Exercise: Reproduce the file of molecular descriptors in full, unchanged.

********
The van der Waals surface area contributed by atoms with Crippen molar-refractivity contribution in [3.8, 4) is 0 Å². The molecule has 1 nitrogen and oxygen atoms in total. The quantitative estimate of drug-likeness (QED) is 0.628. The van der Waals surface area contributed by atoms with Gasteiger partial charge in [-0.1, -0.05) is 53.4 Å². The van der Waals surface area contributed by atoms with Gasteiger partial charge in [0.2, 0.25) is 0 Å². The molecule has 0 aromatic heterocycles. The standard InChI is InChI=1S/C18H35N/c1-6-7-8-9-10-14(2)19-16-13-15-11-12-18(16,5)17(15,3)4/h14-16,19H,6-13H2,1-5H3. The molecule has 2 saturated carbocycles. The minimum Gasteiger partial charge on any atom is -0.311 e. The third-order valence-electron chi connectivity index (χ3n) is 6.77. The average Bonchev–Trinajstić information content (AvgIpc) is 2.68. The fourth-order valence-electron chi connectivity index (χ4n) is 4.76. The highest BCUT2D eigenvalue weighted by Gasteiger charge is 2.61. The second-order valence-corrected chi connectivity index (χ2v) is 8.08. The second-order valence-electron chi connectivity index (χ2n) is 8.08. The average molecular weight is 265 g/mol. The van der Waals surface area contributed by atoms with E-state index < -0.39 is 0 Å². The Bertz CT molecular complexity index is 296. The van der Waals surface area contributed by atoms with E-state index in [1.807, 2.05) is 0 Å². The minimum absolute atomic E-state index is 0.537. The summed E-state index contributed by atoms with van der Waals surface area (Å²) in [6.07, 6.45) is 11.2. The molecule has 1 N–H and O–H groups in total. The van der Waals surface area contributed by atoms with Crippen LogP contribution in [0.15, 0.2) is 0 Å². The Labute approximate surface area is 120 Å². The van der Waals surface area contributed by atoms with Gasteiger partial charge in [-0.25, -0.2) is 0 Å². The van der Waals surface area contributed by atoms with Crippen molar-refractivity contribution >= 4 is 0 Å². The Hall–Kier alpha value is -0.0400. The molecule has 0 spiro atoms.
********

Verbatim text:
The van der Waals surface area contributed by atoms with Crippen molar-refractivity contribution in [3.8, 4) is 0 Å². The molecule has 1 nitrogen and oxygen atoms in total. The quantitative estimate of drug-likeness (QED) is 0.628. The van der Waals surface area contributed by atoms with Gasteiger partial charge in [-0.1, -0.05) is 53.4 Å². The van der Waals surface area contributed by atoms with Gasteiger partial charge in [0.2, 0.25) is 0 Å². The molecule has 0 aromatic heterocycles. The standard InChI is InChI=1S/C18H35N/c1-6-7-8-9-10-14(2)19-16-13-15-11-12-18(16,5)17(15,3)4/h14-16,19H,6-13H2,1-5H3. The molecule has 2 saturated carbocycles. The minimum Gasteiger partial charge on any atom is -0.311 e. The third-order valence-electron chi connectivity index (χ3n) is 6.77. The average Bonchev–Trinajstić information content (AvgIpc) is 2.68. The fourth-order valence-electron chi connectivity index (χ4n) is 4.76. The highest BCUT2D eigenvalue weighted by Gasteiger charge is 2.61. The second-order valence-corrected chi connectivity index (χ2v) is 8.08. The second-order valence-electron chi connectivity index (χ2n) is 8.08. The average molecular weight is 265 g/mol. The van der Waals surface area contributed by atoms with E-state index < -0.39 is 0 Å². The Bertz CT molecular complexity index is 296. The van der Waals surface area contributed by atoms with E-state index in [1.807, 2.05) is 0 Å². The minimum absolute atomic E-state index is 0.537. The summed E-state index contributed by atoms with van der Waals surface area (Å²) in [6.07, 6.45) is 11.2. The molecule has 1 N–H and O–H groups in total. The van der Waals surface area contributed by atoms with Crippen LogP contribution in [0.15, 0.2) is 0 Å². The Labute approximate surface area is 120 Å². The van der Waals surface area contributed by atoms with Gasteiger partial charge in [-0.25, -0.2) is 0 Å². The van der Waals surface area contributed by atoms with Crippen molar-refractivity contribution >= 4 is 0 Å². The Hall–Kier alpha value is -0.0400. The molecule has 0 spiro atoms.